“People are never satisfied. If they have a little, they want more. If they have a lot, they want still more. Once they have more, they wish they could be happy with little, but are incapable of making the slightest effort in that direction.”
– Paulo Coelho, The Winner Stands Alone
The Winner Stands Alone by Paulo Coelho is a fascinating tale centred on the Cannes Film Festival. Previously known as the International Film Festival, Cannes (France) was first created in 1939 however the first edition did not occur until a year after the Second World War ended. The Cannes Film Festival was the initiative of the Minister for Education and Fine Arts at the time and by all accounts, he wished to create a cultural event to rival the Venice Film Festival. The aim of the festival is to encourage the development of filmmaking in all its forms; the Cannes Film Festival has gained a legendary international reputation and has become synonymous with fame, power and incredible creative talent.
Coelho isn’t known for his subtlety and The Winner Stands Alone is no exception. He tells an evocative tale of the Festival in all its glitz and glamour and his disapproval for the characters vanity and excess is evident on every page. The reader is introduced to the players and posers behind the scenes at Cannes; Coelho focuses on what he calls ‘the superclass’ – the men and women to whom wealth means everything. The producers, actors, designers and supermodels as well as those desperately vying for attention are all portrayed in the worst possible way; Coelho paints a vicious picture of the dangerous and obsessive nature of fame.
To quote Jane Austen,
“Vanity and pride are different things, though the words are often used synonymously. A person may be proud without being vain. Pride relates more to our opinion of ourselves, vanity to what we would have others think of us.”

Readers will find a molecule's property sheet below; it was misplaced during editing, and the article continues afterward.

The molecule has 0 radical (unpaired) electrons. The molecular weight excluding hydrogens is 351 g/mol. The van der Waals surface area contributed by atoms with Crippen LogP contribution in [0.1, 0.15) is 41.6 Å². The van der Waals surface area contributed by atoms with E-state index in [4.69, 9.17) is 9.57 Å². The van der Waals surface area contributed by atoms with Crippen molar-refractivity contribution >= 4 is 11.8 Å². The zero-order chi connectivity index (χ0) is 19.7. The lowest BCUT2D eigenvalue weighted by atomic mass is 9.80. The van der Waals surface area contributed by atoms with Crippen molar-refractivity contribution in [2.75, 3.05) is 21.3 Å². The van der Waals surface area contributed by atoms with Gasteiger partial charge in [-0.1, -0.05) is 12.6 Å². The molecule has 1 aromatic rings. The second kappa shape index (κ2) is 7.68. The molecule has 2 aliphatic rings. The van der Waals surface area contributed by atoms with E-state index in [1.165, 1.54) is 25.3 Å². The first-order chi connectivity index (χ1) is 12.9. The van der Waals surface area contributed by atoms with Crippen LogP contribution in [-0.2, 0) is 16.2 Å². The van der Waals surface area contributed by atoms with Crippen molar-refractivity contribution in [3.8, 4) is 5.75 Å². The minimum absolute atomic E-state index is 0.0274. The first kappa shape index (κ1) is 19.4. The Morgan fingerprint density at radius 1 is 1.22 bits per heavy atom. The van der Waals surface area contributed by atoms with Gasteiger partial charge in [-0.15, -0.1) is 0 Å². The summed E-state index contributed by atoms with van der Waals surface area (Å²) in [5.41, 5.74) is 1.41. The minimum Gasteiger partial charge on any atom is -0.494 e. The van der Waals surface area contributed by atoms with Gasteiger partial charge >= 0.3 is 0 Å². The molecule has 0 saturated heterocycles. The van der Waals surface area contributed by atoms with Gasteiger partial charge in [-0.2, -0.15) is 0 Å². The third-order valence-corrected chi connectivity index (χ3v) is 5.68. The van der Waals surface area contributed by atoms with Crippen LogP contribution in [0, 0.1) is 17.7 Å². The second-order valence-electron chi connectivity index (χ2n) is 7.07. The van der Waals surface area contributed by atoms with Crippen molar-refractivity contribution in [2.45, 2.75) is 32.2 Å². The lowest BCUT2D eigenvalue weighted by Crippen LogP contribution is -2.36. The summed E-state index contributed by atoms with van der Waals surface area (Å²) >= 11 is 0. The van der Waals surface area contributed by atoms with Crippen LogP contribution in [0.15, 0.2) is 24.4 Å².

As usual, her observations on life are spot on and describe this book perfectly. The Winner Stands Alone is a story that explores the thirst for fame and the unbridled ambition that drives people to do unimaginable things. To these people, life is a game to be played no matter the cost. Beneath the glitz and glamour is a very sad world; desperation and fear drives the behaviour of many of the characters as they attempt to maintain a false façade of power. Coelho explores the very shaky moral ground of these characters and the more desperate they become, the more it falls apart.
I have read a few of Coelho’s books and even though The Alchemist is a beautiful book, this one is my favourite by far. I thoroughly enjoyed the vindictive nature of Coelho’s writing. Despite his own fame and fortune, he is ruthless in challenging the sinners of all social classes; he is equally as judgemental on the lowly actress doing all she can to secure her name as he is on those who are at the top of their game and think that excuses their terrible behaviour. His depiction of human folly is more enjoyable that I first thought it would be!